Barking up the right tree

To the Red Deer and District SPCA, for yet another successful Bark at the Bend Fundraiser last weekend that saw at least $18,000 raised to help operate its new animal care facility.


To the Red Deer and District SPCA, for yet another successful Bark at the Bend Fundraiser last weekend that saw at least $18,000 raised to help operate its new animal care facility.

And a special bouquet to the more than 150 pet owners attending the annual event at Three Mile Bend Recreation Area who collected pledges while they enjoyed festivities with dozens upon dozens upon dozens of dogs — and one cat.

A good time was had by all, including the cat, which encountered not a single incident with its canine pals.

The Bark at the Bend Fundraiser is a special gathering and a real hoot for animal lovers. It gives them an great opportunity to mingle and swap stories about their pets.

The therapeutic rewards of having a pet have long been recognized by medical experts. Beaming faces among the crowd at Three Mile Bend last weekend was testimony to that fact, thanks to the SPCA.

Enough cannot be said about the importance of the local SPCA and its role in affording neglected animals a new lease on life. These precious creatures are entrusted to our care.

Keeping that in mind, the Red Deer and District SPCA embarked upon a bold project a few years ago to further accommodate the increasing demands of caring for neglected animals — a $4.2-million shelter.

Called the Building Pawsitive Futures campaign, the organization is close to realizing that financial goal. Construction of 12,300-square-foot centre near 45th Avenue and 77th Street is expected to be completed this fall. The bigger centre will double the capacity for homeless pets and provide more education programming so more animals will have a chance to find a loving family.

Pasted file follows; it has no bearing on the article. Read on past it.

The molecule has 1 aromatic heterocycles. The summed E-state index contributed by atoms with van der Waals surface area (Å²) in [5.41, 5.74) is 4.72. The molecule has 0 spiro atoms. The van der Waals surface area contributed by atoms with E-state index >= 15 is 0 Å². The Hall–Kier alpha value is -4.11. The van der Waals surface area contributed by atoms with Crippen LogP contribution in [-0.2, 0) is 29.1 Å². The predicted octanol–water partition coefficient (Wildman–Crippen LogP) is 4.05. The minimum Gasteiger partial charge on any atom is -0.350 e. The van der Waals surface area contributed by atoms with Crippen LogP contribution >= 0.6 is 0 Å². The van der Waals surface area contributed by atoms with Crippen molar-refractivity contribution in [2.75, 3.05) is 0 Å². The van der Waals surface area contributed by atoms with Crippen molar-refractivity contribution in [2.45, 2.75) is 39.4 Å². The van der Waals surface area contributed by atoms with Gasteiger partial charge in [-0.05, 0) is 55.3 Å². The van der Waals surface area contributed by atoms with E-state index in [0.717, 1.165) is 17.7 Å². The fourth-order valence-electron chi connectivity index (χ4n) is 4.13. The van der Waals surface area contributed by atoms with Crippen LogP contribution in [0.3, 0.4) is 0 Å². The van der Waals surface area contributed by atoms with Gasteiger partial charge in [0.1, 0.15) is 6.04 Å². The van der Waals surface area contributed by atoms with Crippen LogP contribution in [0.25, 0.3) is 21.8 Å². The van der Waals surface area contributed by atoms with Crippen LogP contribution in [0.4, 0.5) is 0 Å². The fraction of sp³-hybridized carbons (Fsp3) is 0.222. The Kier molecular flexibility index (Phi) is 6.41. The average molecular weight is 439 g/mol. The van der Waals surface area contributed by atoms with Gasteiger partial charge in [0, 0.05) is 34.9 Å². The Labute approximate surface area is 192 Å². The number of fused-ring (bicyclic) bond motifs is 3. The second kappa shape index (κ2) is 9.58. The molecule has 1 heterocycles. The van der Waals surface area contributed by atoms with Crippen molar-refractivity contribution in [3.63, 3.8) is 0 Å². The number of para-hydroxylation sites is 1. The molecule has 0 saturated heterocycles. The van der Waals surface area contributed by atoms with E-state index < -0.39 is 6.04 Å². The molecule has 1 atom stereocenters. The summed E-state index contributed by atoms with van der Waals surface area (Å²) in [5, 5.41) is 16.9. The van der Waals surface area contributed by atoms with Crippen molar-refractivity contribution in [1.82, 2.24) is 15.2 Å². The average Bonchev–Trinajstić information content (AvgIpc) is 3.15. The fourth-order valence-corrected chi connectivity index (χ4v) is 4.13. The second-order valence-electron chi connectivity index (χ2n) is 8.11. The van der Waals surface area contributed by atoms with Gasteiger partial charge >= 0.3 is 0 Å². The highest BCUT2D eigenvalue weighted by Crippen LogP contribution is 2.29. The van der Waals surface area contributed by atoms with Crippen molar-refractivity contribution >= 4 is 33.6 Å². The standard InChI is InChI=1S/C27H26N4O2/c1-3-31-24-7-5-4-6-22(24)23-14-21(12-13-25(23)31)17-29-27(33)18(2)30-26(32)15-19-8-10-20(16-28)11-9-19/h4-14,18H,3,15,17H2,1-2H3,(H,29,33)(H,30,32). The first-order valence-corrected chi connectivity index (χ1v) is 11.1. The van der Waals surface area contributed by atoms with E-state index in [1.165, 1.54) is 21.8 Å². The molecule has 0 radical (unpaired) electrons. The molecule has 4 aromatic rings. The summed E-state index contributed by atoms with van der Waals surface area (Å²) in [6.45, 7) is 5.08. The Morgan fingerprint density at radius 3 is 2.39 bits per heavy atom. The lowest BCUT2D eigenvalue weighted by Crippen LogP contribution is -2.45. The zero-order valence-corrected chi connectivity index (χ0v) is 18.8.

Well done, SPCA. And well done participants at the Bark at the Bend Fundraiser. Every penny counts.


To the voters on Monday in the Calgary-Glenmore byelection who sent this terse message to Premier Ed Stelmach: “We’re are mad as . . . and we’re not going to take it anymore.”

In a stunning victory, the byelection was won by Paul Hinman, interim leader of the Wildrose Alliance, followed closely by the Liberal candidate, and then the Conservative one.

Stelmach appears to be seriously treating the byelection as an eye-opener. While he refuses to admit the obvious, on Thursday he said his government is promising to budget more conservatively to quell voter discontent over the way the once-booming province’s fortunes have fallen.

“What I read from (the Calgary byelection) is all the votes seem to have gone to the right, so that means that people want to see more conservative budgeting as we prepare next year’s budget,” he said. “And they’re going to see that.”

It was a stinging victory in the Calgary-Glenmore riding, which the Conservatives had held for 40 years.

Albertans grumbling about the performance of Stelmach’s government, and Klein’s before that. They are starting to get saddle sores from the stacking chairs the Tory government has been unfolding for them for years, insisting they sit out the ride of an inept government.

But it’s been a very tough ride of late. And paramount is one question: how could a province that not long ago sat on boom-time surpluses, now face a projected record deficit of $7 billion?

The Wildrose victory has sparked interest in the fledgling party. Thousands of new memberships have since been sold, the party claims.

That’s a claim Stelmach cannot flick off his shoulder.

Rick Zemanek is an Advocate editor.

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